The Montclair Planning Board inched ever so closer to resolving the Lackawanna Plaza shopping center project at its November 26 meeting, hearing from four different witnesses in a meeting that lasted until 11:30 – about an hour for each witness. Board Chairman John Wynn prefaced the meeting by urging audience members to keep their feedback to questions, with public comment on the project being held for the completion of the testimony from the applicant.
None of the witnesses were new faces. Engineer Kevin Webb, architect Bruce Steive, and parking management experts Carl Pehnke of Langan Engineering and Kristen Sokich of ProPark America (in order of appearance) all returned with new revisions to earlier plans. Webb pointed to revisions in the footprint of the grocery store, aiming at 45,945 square feet of space and reducing 25 feet from the loading dock alongside Glenridge Avenue for a total length of 160 feet. Webb also pointed to some new space for additional retail – 1,080 square feet of space behind and part of the Pig & Prince restaurant, which can be separated from Pig & Prince with a demising wall, or a wall separates one tenant’s space from that of the other, and also from a common corridor. That corridor would provide access to the western parking lot in front of the grocery store. Webb envisioned a take-out restaurant in that space, with little impact on parking; service would be on an in-and-out basis.
Webb defended his plan, which would include shared parking for delivery vehicles providing for pick-up and drop-off at the grocery store, a growing trend in supermarkets and would allow more flexibility for tractor-trailers in the loading area. He also noted that the perimeter of the building between the pedestrian area at Bloomfield Avenue and Lackawanna Plaza itself and the façade of the grocery store allow easy pedestrian access without using the parking lot. Some members of the public were skeptical, including Cary Heller, the owner of the building at 1 Greenwood Avenue adjacent to the project, who asked once again about snow removal from the loading dock. Webb said the snow would be carted away. That did not satisfy Heller, who pointed out that the snow would still pile up in the area next to his building during a storm, as happened in the unexpectedly heavy snowfall earlier in the month.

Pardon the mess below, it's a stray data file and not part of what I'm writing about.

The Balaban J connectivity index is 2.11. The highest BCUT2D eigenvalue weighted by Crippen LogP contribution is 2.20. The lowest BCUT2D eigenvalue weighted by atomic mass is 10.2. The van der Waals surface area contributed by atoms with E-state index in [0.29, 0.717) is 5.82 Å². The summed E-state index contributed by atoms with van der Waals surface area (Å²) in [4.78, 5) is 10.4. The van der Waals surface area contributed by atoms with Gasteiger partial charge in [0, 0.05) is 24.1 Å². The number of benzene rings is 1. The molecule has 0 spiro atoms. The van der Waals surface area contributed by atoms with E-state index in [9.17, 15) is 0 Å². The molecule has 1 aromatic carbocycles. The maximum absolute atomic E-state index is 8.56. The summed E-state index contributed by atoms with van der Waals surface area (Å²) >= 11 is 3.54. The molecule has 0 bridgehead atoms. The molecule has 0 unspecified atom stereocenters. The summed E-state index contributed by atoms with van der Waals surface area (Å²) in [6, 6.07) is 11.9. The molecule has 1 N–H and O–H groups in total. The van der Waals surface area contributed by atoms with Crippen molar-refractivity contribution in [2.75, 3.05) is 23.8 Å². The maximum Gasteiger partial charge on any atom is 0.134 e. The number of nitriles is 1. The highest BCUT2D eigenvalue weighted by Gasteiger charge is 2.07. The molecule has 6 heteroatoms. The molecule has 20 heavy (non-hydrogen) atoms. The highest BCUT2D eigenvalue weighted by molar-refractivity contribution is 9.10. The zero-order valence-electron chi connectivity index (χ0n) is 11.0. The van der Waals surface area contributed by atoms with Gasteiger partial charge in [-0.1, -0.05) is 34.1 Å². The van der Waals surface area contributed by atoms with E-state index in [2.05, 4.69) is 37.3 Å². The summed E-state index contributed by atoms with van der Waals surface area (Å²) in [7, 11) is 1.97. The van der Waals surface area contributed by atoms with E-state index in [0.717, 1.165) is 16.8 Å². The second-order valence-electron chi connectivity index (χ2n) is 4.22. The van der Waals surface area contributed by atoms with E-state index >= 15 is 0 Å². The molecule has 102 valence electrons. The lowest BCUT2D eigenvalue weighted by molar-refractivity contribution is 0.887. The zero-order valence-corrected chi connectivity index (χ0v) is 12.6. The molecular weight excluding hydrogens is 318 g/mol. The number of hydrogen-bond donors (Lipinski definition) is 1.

Steive showed the board his revised version of the design for the supermarket. He cited an entrance canopy now designed to run along the base of the supermarket frontage, with the canopy and the stanchions remaining in place and the storefront inserted between the columns of the canopy. The supermarket wall would be at the backside of the canopy, and the entrance will be at the column line of the canopy, the canopy extending over the sidewalk in front of the store. A pedestrian walkway connects the store with Lackawanna Plaza in Steive’s design. Other features in Steive’s architectural plan included a bus shelter at the corner of Bloomfield Avenue and Lackawanna Plaza, with stanchions as pillars holding up a glass canopy and featuring benches, while the horse trough would feature a bronze plaque in the center of the front where a water spigot would empty into the pool and also have a bronze plaque in the back with historical information about the Lackawanna Railway terminal.